If those aren’t an option, consider doing a water activity like renting a kayak or stand-up paddleboard. Companies who run activities like these have systems for holding onto your belongings while you get in the water.

Sometimes they’ll allow you to keep your stuff in one of their lockers for a little bit longer if you want to take a swim afterward. Just ask before you pay for the rental.

Akumal Corona Beach

4) Buy something at a bar or restaurant, then leave it with the staff.

When you arrive at the beach, visit a nearby restaurant and spend some cash — buy a drink or have a meal — then ask the bartender or waitress if it’s possible for her to watch your bag while you have a swim.

I’ll be honest — I consider this the iffiest option on the list, and it would probably be my last resort. Every bar and restaurant varies. Many refuse due to the liability factor; others agree but will get distracted and forget to watch your bag closely.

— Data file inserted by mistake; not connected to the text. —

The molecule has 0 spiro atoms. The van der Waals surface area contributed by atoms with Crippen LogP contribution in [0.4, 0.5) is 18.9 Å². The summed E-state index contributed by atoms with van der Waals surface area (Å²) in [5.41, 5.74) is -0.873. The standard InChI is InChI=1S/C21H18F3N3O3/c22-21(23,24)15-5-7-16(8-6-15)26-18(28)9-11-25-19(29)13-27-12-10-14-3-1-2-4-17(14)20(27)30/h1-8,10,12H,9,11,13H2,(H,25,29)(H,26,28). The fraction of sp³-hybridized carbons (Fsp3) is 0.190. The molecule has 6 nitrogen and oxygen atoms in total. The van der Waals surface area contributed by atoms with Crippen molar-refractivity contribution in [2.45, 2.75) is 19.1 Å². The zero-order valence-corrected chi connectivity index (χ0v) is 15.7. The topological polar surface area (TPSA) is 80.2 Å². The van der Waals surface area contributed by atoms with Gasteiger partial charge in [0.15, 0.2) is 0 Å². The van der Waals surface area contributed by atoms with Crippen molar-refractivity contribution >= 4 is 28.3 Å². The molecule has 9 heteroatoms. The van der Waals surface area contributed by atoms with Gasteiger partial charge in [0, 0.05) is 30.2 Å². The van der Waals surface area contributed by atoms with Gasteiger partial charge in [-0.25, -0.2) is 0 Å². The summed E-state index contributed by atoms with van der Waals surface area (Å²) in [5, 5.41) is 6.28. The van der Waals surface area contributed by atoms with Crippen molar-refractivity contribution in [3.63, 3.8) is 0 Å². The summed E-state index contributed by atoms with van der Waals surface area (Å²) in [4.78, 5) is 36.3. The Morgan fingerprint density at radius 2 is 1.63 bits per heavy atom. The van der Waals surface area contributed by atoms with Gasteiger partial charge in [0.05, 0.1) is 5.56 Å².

But there are some bars and restaurants that take it seriously and will keep a close eye on your belongings as long as you take a relatively brief swim.

If you choose to go the bar or restaurant route, ask about exactly where your belongings will be kept and who will be watching them and for how long. Your best-case scenario is if it’s kept on a shelf behind the bar and the bartender won’t be leaving the bar during your swim. Lock your bag, if you can, before handing it over.

Kate in Senggigi

5) Swim with your valuables in a dry bag.

I actually travel with two dry bags, which many people think is excessive, but trust me — after you’ve been shipwrecked, nothing is excessive.

My first dry bag is an extra-large (20L) Sea to Summit Dry Sack, which I keep in case another of my boats goes down and I have to put my entire tech bag in it. So far, it’s been most useful on the very wet panga ride to Little Corn Island in Nicaragua.

My second dry bag, and the kind that I recommend you use while swimming, is a generic bag from Central America, but the most similar model to it is the Freegrace small 5L Ultimate Lightweight Dry Sack.

This bag is small enough to sling around your shoulder, yet it wraps your valuables up tightly. If you want to go swimming with it, it will float gently on the surface — not ideal for free-diving or anything like that, but perfect for surface swimming!